Medical labs say they’re not being allowed to work at full capacity on Shabbat
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'The virus doesn't take a break; this is a scandal'

Medical labs say they’re not being allowed to work at full capacity on Shabbat

Health Ministry insists laboratories operating 24/7 to process coronavirus tests, but reports say numerous facilities working reduced hours over the weekend, with fewer staff

Medical technicians perform a diagnostic test for coronavirus in a lab at a Leumit Health Care Services branch in Or Yehuda on March 19, 2020. (Flash90)
Medical technicians perform a diagnostic test for coronavirus in a lab at a Leumit Health Care Services branch in Or Yehuda on March 19, 2020. (Flash90)

The head of the Israel Association of Biochemists, Microbiologists and Laboratory Workers on Friday accused the Health Ministry of not allowing medical laboratories around Israel to operate at full capacity during Shabbat, limiting the number of coronavirus tests they can perform.

“The virus doesn’t take a break on Friday and Saturday, this is a scandal,” Ester Admon was quoted saying by Channel 13 news.

While praising the Magen David Adom emergency service for increasing the number of samples it can take in a day, Admon said laboratories need to operate at full capacity to process these tests and get results.

“The question isn’t how many tests were taken today, but how many are tested in the laboratory,” she said.

The Health Ministry denied the assertion, saying the labs were operating 24/7.

“The laboratories are open on Shabbat. Tests are taken and answers are given on Shabbat as well. Right now people are receiving answers. We all work seven days a week,” Moshe Bar Siman-Tov, director-general of the Health Ministry, wrote on Twitter.

However, according to the Ynet news site, the main laboratory in the Haifa area, which can perform 330 tests a day, has been waiting since Wednesday to receive permission to operate on the Jewish day of rest.

Numerous laboratories were working limited hours during Shabbat, while others had a reduced workforce, the website said.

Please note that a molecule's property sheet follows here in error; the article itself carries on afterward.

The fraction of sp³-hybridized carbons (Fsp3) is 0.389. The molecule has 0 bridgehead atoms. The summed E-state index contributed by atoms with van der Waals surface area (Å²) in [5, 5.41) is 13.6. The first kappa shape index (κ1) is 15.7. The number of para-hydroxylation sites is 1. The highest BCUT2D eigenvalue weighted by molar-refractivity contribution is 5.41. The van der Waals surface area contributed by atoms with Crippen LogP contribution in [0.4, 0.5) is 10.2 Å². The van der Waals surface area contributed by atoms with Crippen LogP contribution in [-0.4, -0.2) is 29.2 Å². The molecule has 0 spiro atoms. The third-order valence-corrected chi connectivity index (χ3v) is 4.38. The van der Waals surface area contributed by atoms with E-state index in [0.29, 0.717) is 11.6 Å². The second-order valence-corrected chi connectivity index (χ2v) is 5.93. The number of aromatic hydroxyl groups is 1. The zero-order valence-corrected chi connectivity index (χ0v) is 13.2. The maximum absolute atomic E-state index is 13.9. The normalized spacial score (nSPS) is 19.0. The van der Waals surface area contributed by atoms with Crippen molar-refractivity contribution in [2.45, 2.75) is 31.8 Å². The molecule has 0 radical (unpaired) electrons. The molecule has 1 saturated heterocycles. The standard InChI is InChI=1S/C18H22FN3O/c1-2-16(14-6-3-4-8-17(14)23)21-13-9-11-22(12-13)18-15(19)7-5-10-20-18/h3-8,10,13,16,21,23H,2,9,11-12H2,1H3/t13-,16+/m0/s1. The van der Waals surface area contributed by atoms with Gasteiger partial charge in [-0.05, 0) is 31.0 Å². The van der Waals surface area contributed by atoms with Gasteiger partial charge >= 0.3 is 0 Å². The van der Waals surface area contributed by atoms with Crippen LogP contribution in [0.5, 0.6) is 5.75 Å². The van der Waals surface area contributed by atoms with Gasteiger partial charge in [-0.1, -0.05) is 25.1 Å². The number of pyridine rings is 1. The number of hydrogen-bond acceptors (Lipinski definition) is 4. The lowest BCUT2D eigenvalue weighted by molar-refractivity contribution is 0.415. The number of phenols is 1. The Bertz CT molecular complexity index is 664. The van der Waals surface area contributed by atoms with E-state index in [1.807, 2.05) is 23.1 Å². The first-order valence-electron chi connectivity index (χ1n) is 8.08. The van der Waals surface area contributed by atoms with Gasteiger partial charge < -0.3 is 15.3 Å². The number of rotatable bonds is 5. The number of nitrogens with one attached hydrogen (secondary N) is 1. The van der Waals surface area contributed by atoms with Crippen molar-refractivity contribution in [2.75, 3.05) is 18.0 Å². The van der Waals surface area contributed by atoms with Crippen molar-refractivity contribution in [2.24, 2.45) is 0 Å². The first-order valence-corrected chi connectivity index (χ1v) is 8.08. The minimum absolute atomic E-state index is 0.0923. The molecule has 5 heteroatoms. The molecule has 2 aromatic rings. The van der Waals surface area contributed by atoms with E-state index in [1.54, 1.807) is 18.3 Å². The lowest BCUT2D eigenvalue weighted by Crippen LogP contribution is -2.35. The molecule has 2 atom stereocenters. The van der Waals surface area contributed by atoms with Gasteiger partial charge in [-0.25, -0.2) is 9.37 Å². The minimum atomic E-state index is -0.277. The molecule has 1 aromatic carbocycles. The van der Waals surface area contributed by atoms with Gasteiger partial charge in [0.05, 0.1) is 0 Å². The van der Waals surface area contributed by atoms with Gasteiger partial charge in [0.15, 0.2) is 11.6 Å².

A Magen David Adom paramedic in protective clothing takes a sample at coronavirus drive-through testing site in Tel Aviv on March 20, 2020. (Tomer Neuberg/Flash90)

Admon said the Finance Ministry agreed to allow increased work at laboratories over Shabbat, but the Health Ministry was opposed.

“Now with the drive-through [testing] masses of samples are arriving,” she said, warning they could not all be processed if there were not enough lab workers.

MK Nitzan Horowitz, head of the left-wing Meretz party, called on the Health Ministry to allow laboratories to work at full capacity during the Sabbath.

“The virus doesn’t observe Shabbat. These are people’s lives and the laboratory workers understand the weight of the responsibility on their shoulders during a crisis,” he said.

Yisrael Beytenu leader Avigdor Liberman, a right-wing secularist, called the reduced testing capacity at laboratories over Shabbat a “scandal” and slammed Health Minister Yaakov Litzman, who heads the ultra-Orthodox United Torah Judaism party.

“Litzman must decide if he’s the health minister or national kosher supervisor,” he wrote on Facebook.

Liberman, who has campaigned against religious influence on state institutions and public life, cited the Jewish principal of pikuach nefesh, the imperative to save lives, saying this should take precedence over Shabbat observance.

As of Friday, there were 20 labs around Israel approved to process the tests, with the Health Ministry saying additional labs were set to be trained for testing in the coming days.

The Health Ministry also said Friday that it has authorized Jerusalem-based firm Novamed to produce swabs used in testing kits for the coronavirus.

According to a ministry statement, the company, which makes products used to test for infectious diseases, will initially produce 5,000 swabs, beginning Sunday.

Bar Siman-Tov ordered additional manufacturers of components for the test kits to be found, the ministry said.

Health Ministry Director-General Moshe Bar Siman-Tov is seen at a coronavirus drive-through testing site in Tel Aviv on March 20, 2020. (Tomer Neuberg/Flash90)

Deputy Director-General Itamar Grotto said Thursday that medical officials were most in need of more swabs to increase testing for the virus.

After a delay of several days, a new drive-through facility opened in Tel Aviv Friday for Israelis to receive on-the-spot testing for the coronavirus while they wait in their cars.

The facility, run by the Magen David Adom ambulance service, is at the Expo Tel Aviv compound, and is open only to those with specific doctors’ referrals. If the pilot testing project proves successful, additional facilities will be opened in other major cities.

In recent days, the Health Ministry has boosted testing for the virus from some 500-700 tests a day to around 2,200 per day and officials have said the number of tests would increase to 3,000 per day by Sunday and 5,000 per day by the following week.

The number of confirmed sick in Israel stood at 705 on Friday morning. Ten were in serious condition and 18 in moderate condition.

Israel has imposed far-reaching restrictions to contain the virus, including legally enforceable limitations on movement that took effect Friday.

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